SAG and industry producers have tentatively come to terms on a new basic cable animation contract, which increases residual payments by 20%, reports the trades.
Word came down on Monday the same day that negotiating resumed on a separate live-action basic cable series contract. SAG has already mentioned a strike if they dont get an acceptable raise in residuals.
Both contracts were last negotiated 16 years ago when cable TV was a relatively new.
"The performers who work under this contract have waited a long time for these well-deserved gains, particularly in the area of residuals," said SAG president Alan Rosenberg. "Thanks to the hard work of the negotiating committee and staff, and with the support of our membership, we were able to improve this contract, which affects mainly working day performers, for the first time in almost two decades."
This is the first negotiation completed under Rosenberg's administration, which ran on a promise to get tougher in collective bargaining. The animation deal shows that the divided union could reach a deal despite its more aggressive stance, which Rosenberg attributed to "standing together as a united group of actors."
The new contract was negotiated with major producers of animated basic cable programs, including Walt Disney Pictures & Television, Warner Bros. Animation and Cartoon Network Studios.
The contract covers any animated production created by the signatory companies for basic cable. The past practices relied on single-production contracts.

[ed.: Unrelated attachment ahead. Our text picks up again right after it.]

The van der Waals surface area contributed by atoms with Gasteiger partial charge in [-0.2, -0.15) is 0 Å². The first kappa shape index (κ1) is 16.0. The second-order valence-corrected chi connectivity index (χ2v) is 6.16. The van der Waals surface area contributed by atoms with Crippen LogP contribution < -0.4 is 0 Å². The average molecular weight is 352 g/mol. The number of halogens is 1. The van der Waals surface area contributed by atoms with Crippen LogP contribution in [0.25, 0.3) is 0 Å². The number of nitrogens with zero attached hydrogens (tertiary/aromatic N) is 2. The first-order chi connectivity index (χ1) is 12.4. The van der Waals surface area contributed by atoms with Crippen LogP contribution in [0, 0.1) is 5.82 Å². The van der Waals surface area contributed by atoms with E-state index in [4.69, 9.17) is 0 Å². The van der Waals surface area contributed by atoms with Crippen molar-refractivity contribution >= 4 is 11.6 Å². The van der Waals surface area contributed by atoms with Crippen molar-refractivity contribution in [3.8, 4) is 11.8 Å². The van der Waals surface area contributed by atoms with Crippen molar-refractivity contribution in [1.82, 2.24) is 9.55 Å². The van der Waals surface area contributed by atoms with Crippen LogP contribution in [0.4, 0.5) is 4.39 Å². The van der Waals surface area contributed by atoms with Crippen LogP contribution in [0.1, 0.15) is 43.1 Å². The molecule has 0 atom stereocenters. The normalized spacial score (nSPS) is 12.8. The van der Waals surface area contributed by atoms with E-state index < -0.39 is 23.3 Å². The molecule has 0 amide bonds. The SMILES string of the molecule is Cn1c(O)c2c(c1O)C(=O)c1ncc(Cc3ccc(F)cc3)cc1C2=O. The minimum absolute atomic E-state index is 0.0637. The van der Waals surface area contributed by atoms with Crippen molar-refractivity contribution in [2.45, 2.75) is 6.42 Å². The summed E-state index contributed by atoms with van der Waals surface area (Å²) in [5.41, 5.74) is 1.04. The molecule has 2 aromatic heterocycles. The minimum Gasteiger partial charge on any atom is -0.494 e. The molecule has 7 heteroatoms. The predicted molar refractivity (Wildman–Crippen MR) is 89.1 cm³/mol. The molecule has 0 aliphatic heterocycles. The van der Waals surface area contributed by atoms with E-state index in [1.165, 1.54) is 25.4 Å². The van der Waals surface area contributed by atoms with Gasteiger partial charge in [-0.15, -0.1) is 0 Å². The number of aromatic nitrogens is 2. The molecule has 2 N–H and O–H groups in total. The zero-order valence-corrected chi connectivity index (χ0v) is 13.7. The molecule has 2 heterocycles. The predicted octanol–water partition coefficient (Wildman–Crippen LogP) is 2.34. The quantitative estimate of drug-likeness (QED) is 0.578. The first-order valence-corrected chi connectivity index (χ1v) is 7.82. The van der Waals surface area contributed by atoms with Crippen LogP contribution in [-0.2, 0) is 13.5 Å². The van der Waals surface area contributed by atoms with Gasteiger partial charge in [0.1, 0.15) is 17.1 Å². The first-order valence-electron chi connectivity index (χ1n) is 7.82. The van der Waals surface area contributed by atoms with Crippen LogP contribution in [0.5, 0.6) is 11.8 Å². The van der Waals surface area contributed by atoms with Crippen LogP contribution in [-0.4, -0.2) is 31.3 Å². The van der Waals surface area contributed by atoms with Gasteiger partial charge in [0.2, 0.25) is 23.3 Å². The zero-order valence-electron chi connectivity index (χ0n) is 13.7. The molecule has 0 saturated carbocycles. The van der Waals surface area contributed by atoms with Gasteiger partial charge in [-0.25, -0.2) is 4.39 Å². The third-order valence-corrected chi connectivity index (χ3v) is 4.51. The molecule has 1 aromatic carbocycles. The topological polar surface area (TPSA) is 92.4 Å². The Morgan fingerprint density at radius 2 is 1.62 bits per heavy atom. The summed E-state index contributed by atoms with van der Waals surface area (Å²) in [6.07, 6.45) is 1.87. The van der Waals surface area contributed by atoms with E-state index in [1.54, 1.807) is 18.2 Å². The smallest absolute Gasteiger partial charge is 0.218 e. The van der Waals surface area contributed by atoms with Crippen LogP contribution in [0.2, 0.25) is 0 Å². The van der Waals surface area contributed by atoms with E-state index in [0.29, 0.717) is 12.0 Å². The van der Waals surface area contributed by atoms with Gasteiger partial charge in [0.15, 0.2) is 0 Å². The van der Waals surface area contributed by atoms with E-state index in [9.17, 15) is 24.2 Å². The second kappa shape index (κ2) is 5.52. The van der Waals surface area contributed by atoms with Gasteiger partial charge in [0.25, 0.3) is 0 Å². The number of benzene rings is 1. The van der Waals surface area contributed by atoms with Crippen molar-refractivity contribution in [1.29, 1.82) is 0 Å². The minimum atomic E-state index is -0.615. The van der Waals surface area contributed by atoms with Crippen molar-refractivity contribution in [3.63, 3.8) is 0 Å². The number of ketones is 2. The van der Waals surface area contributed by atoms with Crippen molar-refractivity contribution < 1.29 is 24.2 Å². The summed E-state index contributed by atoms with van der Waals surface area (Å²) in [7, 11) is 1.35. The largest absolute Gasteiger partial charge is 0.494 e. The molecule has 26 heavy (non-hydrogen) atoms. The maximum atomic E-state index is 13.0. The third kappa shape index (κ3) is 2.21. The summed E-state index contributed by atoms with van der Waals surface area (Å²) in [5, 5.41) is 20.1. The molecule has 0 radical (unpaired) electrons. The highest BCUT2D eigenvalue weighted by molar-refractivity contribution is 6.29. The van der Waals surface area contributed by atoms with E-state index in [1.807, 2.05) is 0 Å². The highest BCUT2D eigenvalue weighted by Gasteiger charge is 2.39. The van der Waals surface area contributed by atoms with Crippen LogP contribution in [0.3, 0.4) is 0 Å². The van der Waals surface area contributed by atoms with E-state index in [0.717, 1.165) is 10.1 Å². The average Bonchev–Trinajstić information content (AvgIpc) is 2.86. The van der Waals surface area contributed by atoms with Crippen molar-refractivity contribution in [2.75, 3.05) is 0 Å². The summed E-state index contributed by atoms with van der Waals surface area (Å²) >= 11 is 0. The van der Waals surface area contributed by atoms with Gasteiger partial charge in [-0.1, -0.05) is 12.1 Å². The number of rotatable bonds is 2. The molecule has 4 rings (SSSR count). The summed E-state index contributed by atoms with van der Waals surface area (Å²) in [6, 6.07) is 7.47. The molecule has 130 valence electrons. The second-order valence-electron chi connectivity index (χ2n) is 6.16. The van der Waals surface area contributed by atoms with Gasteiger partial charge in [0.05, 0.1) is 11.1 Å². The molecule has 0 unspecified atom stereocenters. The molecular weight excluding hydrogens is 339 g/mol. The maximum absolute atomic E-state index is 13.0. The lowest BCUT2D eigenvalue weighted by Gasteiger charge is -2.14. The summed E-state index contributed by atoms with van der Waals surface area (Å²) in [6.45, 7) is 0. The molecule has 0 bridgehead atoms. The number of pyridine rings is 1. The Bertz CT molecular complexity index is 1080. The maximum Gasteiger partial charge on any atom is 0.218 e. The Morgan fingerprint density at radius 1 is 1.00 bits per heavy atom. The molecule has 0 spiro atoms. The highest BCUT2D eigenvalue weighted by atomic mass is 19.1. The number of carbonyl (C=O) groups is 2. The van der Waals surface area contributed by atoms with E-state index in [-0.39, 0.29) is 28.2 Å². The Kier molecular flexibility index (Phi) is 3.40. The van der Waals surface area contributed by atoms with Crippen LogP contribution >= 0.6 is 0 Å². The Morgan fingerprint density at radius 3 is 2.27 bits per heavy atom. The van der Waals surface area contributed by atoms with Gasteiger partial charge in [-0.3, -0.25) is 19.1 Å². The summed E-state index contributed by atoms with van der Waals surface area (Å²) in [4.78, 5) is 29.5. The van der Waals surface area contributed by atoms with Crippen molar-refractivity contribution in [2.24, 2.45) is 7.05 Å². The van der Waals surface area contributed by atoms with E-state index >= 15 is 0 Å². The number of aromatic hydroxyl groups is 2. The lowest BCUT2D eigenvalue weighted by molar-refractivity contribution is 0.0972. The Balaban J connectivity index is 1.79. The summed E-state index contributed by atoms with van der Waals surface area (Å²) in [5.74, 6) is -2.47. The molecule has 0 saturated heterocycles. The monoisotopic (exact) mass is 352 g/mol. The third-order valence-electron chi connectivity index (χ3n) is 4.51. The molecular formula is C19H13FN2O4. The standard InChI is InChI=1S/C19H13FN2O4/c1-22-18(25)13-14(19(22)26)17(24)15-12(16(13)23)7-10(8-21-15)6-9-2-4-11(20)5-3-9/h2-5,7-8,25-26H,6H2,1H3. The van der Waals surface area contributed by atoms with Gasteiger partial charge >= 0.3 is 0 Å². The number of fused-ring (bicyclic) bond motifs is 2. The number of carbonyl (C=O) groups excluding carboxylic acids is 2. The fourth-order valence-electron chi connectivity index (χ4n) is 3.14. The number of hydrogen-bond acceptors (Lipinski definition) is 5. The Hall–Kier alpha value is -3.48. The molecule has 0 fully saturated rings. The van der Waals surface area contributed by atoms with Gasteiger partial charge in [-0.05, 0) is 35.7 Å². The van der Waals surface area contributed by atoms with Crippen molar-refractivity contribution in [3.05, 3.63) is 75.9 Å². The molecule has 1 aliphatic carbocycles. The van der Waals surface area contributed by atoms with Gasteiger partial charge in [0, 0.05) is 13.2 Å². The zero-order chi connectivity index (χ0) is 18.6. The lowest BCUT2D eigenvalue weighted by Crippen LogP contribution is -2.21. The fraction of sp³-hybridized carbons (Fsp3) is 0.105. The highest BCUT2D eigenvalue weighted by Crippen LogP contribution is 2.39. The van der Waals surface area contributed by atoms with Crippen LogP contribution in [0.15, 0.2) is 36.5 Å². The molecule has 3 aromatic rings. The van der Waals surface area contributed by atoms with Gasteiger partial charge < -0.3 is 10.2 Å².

SAG will hold a caucus on April 10, 2006, in Hollywood to present members with the proposed terms before it is considered for ratification by the national board at a meeting on April 21-22. The union has agreed to a deadline of April 30 to have the agreement ratified or not.
If approved, the contract would be retroactive to Jan. 1 and run through June 30, 2008.
The deal would raise the rate for the first residual from 12% to 17% of a voice performers' minimum, which is $716 for a four-hour session. The rate will decrease with each rerun, ending with a 1.5% residual, up from 1%, for the 13th and all subsequent reruns.
"We achieved important gains that will truly benefit the many actors who do voice-over work to make a living," SAG chief negotiator Sallie Weaver said. "Basic cable animation is a burgeoning industry, and this deal comes at a critical time. I'm very proud of how the dedicated members of the negotiating committee worked with our incredible staff and achieve real, tangible gains for working actors."
Loren Lester, chair of the negotiating committee, said, "It's truly historic when you consider the guild hasn't achieved any negotiated gains on this contract during the past 16 years. We were successful because we possessed a strong negotiating team, comprised of an activist committee of working performers, a supportive elected guild leadership, and an expert professional staff, especially our chief negotiator, Sallie Weaver."
Both the live-action and animation basic cable contracts expired Feb. 28.